Skills a buyer’s agent should possess include:

How can you locate an established buyers agent?

You can start by looking here, on the internet. Many buyers’ agents now advertise their specialty as part of their promotional efforts. The highest degree of buyer’s agency is provided by Exclusive Buyers Agents, who specialize in representing only buyers interests and thus ensure that you never become involved in a dual agency situation (where one agent is representing both buyer and seller in a transaction).

February 2, 2008 in Agency Matters | Permalink


TrackBack URL for this entry:

Listed below are links to weblogs that reference Real Estate Agency ... "eh?" to "zed" :


Thanks for sharing.

Posted by: Marilyn Monroe Condos | Aug 15, 2012 10:48:54 AM

brampton real estate

One of the greatest and most obvious reasons to consider buying a home is the interest rates. Interest rates today, are some of the lowest rates that we have seen in years. It is possible that they will go even lower. You may think that getting a home loan in order to take advantage of these rates is impossible. Although credit standards and loan approval may be higher than before, obtaining a loan is well within the reach of homebuyers with a good credit rating and a steady income that can support the monthly mortgage payments.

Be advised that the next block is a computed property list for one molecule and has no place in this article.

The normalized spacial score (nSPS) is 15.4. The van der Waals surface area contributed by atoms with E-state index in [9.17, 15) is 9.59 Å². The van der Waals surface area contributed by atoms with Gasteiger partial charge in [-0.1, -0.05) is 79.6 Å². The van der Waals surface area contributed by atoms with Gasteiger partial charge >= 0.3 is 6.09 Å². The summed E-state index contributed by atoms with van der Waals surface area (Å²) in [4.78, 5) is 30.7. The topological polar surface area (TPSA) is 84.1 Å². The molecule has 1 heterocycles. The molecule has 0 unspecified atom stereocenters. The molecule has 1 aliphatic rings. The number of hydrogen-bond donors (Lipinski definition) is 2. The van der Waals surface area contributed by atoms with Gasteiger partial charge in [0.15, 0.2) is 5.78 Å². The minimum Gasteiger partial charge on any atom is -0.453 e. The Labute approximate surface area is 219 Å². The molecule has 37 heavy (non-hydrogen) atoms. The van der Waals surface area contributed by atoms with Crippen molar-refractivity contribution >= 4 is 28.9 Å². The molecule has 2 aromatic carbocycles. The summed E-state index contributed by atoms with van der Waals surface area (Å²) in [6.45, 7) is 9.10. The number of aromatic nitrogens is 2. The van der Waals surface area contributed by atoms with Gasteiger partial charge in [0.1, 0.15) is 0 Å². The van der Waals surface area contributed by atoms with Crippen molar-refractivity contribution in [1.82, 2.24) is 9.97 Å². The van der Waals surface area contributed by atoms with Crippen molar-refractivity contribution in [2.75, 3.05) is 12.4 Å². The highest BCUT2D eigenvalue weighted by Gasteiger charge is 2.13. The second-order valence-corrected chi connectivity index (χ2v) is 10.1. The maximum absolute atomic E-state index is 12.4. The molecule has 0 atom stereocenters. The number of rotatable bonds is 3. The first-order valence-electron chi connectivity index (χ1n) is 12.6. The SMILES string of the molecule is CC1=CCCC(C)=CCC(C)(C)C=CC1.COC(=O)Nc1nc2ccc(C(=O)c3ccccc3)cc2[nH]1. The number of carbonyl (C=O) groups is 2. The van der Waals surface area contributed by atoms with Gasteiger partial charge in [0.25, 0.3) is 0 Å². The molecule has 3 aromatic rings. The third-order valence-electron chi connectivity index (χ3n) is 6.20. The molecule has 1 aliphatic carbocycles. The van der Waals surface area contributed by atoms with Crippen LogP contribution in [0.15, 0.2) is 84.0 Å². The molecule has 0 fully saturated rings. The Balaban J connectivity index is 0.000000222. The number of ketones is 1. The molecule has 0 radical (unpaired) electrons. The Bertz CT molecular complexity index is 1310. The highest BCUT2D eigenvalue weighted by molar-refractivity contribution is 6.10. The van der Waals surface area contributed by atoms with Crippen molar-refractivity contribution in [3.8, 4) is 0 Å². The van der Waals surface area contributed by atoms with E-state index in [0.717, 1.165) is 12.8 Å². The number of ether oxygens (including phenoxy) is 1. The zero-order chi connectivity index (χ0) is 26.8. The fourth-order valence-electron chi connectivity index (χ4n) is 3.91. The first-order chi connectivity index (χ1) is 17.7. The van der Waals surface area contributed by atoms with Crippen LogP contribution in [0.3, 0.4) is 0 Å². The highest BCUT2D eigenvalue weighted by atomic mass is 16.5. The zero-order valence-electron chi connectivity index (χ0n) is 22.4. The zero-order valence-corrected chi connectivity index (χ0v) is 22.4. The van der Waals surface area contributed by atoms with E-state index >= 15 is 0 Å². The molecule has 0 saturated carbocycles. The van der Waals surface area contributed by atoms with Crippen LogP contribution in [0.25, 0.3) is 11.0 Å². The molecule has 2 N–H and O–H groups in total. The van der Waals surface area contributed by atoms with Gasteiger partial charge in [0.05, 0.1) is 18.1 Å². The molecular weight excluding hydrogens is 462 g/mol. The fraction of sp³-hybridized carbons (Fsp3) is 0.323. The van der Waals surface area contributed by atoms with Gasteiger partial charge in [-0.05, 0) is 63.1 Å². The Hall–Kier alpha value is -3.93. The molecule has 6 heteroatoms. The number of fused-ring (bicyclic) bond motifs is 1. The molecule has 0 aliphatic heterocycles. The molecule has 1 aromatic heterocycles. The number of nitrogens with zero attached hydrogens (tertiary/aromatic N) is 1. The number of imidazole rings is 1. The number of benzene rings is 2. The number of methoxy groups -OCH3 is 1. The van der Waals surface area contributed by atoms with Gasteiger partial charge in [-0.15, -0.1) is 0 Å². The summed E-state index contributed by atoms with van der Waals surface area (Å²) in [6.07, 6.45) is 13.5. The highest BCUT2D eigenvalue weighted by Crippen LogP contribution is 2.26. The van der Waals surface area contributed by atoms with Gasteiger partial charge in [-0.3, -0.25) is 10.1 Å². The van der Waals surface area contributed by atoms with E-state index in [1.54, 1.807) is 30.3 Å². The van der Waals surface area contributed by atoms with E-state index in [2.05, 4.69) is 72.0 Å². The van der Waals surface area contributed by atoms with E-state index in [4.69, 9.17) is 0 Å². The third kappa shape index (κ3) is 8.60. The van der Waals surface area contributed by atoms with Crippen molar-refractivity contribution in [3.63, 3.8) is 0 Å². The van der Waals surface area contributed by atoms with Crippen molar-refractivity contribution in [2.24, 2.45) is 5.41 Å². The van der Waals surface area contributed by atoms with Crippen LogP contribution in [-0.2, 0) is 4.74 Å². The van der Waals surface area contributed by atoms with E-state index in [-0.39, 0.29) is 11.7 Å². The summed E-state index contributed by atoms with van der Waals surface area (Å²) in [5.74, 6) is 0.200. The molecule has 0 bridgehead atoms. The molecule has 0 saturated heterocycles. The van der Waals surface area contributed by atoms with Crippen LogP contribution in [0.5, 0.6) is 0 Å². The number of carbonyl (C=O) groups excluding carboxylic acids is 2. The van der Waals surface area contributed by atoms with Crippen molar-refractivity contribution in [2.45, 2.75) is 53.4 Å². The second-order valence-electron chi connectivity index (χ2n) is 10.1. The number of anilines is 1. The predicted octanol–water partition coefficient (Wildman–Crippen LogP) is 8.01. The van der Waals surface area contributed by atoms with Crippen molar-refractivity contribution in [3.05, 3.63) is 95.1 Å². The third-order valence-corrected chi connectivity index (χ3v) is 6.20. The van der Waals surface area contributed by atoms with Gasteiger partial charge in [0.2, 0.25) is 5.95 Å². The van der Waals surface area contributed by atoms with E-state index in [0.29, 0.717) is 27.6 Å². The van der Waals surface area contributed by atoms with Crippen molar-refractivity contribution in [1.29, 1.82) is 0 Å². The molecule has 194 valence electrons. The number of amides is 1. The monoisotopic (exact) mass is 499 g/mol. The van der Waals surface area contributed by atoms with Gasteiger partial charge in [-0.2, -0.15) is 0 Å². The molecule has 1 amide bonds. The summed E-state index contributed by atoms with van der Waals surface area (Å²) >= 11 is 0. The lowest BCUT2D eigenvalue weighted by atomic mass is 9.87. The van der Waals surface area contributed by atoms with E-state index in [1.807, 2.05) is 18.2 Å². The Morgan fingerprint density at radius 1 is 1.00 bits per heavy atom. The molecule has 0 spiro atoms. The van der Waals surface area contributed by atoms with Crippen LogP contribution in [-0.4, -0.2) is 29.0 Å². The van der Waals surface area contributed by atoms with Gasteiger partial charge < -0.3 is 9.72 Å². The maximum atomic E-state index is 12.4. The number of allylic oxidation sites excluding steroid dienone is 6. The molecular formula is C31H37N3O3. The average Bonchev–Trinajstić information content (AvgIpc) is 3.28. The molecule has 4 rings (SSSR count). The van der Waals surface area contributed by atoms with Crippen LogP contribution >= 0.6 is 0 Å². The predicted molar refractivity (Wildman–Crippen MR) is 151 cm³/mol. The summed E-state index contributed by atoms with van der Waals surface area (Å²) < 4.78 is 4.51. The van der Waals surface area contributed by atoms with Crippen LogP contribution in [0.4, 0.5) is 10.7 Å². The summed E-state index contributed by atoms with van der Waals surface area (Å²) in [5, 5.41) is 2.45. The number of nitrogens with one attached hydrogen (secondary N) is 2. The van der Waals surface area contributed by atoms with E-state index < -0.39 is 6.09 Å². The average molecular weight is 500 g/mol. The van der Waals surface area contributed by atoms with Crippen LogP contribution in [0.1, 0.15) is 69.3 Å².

Posted by: torontohomeandhouse123 | Jun 11, 2010 4:58:27 AM

Smart observations! In the states there was also a duty or fiducuary to our clients. The clients needs and wants are then foremost in all objectives.

Posted by: Prince William Homes | Mar 1, 2009 8:32:20 PM

That's a great article! I am even a little bit envious, because my website gives much less detailed information on real estate agents... Anyway, I can agree with most of the points you have made here. Especially with the mention of familiarity with the local marketplace. I think it is of a crucial importance.

Posted by: West Toronto realtor | Feb 6, 2008 5:27:24 AM

The comments to this entry are closed.


Thank you for visiting!